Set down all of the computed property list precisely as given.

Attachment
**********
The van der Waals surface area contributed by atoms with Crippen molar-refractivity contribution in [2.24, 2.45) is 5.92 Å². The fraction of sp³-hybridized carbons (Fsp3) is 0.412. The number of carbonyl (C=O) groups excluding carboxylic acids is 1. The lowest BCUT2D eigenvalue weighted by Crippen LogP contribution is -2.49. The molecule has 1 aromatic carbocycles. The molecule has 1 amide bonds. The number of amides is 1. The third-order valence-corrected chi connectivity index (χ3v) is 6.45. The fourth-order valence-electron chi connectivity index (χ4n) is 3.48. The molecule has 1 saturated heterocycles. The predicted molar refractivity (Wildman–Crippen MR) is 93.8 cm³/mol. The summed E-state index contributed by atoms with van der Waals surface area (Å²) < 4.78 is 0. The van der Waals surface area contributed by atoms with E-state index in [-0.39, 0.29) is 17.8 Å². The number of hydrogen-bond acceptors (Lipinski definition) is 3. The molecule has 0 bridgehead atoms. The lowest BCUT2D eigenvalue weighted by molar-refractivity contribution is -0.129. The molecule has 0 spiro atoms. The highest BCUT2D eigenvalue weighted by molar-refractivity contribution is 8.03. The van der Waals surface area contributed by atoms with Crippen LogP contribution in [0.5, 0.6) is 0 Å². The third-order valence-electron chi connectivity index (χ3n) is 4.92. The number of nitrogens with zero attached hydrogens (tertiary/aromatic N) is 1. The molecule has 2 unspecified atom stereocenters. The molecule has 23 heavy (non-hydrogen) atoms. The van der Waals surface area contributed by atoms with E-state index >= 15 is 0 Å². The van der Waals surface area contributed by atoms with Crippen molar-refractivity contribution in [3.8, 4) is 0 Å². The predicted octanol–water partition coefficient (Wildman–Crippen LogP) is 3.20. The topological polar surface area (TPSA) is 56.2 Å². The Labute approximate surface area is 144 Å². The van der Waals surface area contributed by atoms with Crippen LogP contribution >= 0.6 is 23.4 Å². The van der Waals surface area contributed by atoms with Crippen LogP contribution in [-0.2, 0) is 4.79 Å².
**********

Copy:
The van der Waals surface area contributed by atoms with Crippen molar-refractivity contribution in [2.24, 2.45) is 5.92 Å². The fraction of sp³-hybridized carbons (Fsp3) is 0.412. The number of carbonyl (C=O) groups excluding carboxylic acids is 1. The lowest BCUT2D eigenvalue weighted by Crippen LogP contribution is -2.49. The molecule has 1 aromatic carbocycles. The molecule has 1 amide bonds. The number of amides is 1. The third-order valence-corrected chi connectivity index (χ3v) is 6.45. The fourth-order valence-electron chi connectivity index (χ4n) is 3.48. The molecule has 1 saturated heterocycles. The predicted molar refractivity (Wildman–Crippen MR) is 93.8 cm³/mol. The summed E-state index contributed by atoms with van der Waals surface area (Å²) < 4.78 is 0. The van der Waals surface area contributed by atoms with E-state index in [-0.39, 0.29) is 17.8 Å². The number of hydrogen-bond acceptors (Lipinski definition) is 3. The molecule has 0 bridgehead atoms. The lowest BCUT2D eigenvalue weighted by molar-refractivity contribution is -0.129. The molecule has 0 spiro atoms. The highest BCUT2D eigenvalue weighted by molar-refractivity contribution is 8.03. The van der Waals surface area contributed by atoms with Crippen LogP contribution in [0.5, 0.6) is 0 Å². The third-order valence-electron chi connectivity index (χ3n) is 4.92. The number of nitrogens with zero attached hydrogens (tertiary/aromatic N) is 1. The molecule has 2 unspecified atom stereocenters. The molecule has 23 heavy (non-hydrogen) atoms. The van der Waals surface area contributed by atoms with E-state index >= 15 is 0 Å². The van der Waals surface area contributed by atoms with Crippen molar-refractivity contribution in [3.8, 4) is 0 Å². The predicted octanol–water partition coefficient (Wildman–Crippen LogP) is 3.20. The topological polar surface area (TPSA) is 56.2 Å². The Labute approximate surface area is 144 Å². The van der Waals surface area contributed by atoms with Crippen LogP contribution >= 0.6 is 23.4 Å². The van der Waals surface area contributed by atoms with Crippen LogP contribution in [-0.2, 0) is 4.79 Å².